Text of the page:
Around the Island

Here’s to lots of water

This is one of an occasional series of articles by Ms. Sherman, a registered nurse with an interest in natural foods and wellness and the “new super foods” that naturally and nutritionally maintain health. Ms. Sherman is the owner of Greeny’s, a natural food market on the Island. 

The information in her articles is for general interest and is not intended to replace medical advice or attention.

I spoke at the Women’s Club last month about the importance of hydration. Since then I have been asked about it repeatedly. After telling my spiel several times, I decided to make it the topic of this month’s article.

While working as a home health care nurse, I had the opportunity to meet with many of Shelter Island’s seniors. I talked with them about their medications and noticed that the only time a lot of them drank anything was when taking those medications.

When I asked about their daily intake of water, I usually got the same response. “I get plenty of water in my coffee (tea),” or “I drink orange juice with breakfast.” What I found was that most didn’t realize that they were dehydrated. The next comment I usually received was, “I don’t get thirsty, so I don’t need to drink.” 

So, here are the facts. Humans are made up of 70 percent water. Every cell in our body requires water for its daily function. When we don’t “change our water,” we are, in a sense, never changing our bath water when we bathe. The water our body holds onto gets stale, grey or cloudy. 

Picture it like this. Let’s say you were lost in the desert. There’s no water to be found. Your body would respond by holding onto all its old water. This can present as swollen ankles or your rings feeling tight. Now you have stumbled into an oasis. You dive into a pool of water, you drink it, it’s everywhere. Now your body is sure that if it lets go of all that old water, it will be replaced with new water. So your body lets go of that excess stored in your ankles, fingers and other places we can’t see. You are now well-hydrated and your body will expect you to continue to hydrate it.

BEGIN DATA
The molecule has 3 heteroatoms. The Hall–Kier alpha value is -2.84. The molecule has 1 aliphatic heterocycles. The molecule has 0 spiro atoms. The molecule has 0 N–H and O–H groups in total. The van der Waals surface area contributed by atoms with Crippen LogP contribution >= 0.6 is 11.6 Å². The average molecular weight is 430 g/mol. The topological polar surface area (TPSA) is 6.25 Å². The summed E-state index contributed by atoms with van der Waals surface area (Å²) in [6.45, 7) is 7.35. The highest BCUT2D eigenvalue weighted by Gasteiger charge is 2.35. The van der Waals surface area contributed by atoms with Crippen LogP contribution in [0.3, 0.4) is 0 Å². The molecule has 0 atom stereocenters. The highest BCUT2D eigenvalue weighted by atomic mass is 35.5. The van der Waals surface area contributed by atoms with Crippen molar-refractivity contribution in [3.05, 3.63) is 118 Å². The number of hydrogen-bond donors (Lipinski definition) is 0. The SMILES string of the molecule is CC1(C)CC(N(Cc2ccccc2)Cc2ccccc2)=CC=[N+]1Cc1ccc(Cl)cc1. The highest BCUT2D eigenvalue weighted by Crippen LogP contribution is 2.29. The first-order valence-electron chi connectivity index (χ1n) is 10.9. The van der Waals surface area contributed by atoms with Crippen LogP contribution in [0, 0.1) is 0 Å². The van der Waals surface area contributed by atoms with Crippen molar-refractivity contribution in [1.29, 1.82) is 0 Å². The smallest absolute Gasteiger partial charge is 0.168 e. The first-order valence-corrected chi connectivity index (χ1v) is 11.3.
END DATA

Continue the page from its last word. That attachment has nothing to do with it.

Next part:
To keep the fresh water flowing, your body reminds you to continue to hydrate by giving you a sensation of thirst. But here’s the kicker. If you ignore your new-found sense of thirst, it will go away. This is your body leaving the oasis and entering the desert again. And nothing thrives in the desert.

One of the big concerns for the senior population is the statement: Eight 8-ounce glasses of water each day. Well, that’s a lot of water. I try to drink water whenever possible, but sometimes 64 ounces is out of reach for me too. What I suggest is this: if you drink no water, try adding a glass or two. If you drink a little water then try doubling it. You get the picture. Any increase is a bonus. 

The second big concern is getting out of bed to urinate in the middle of the night. This can be avoided if you stop drinking three hours before you actually go to bed. Most of that glorious new water will have been processed, so you shouldn’t have to get out of bed any more than your normal routine.

What is the benefit of being well hydrated? There are too many for me to list, but one is helping to keep lungs clear and open, especially when recovering from a respiratory infection. When we are well hydrated, the mucus in our lungs is pliable and we are able to cough it up. When we are dry (dehydrated), that mucus stays thick and sticky. When we cough, it sticks to our lungs, keeps us sick longer and even re-infects.

Hydration also affects the thickness of our blood. The thinner (better hydrated) our blood is, the less chance we have of abnormal clotting and the better our skin looks and feels. When the blood is thin, it is able to get into all those tiny blood vessels that nourish and oxygenate our skin.

To sum it up, when we are well hydrated, we look better, feel better and recover faster. I think water might just be the least expensive health and beauty treatment on the planet. Cheers!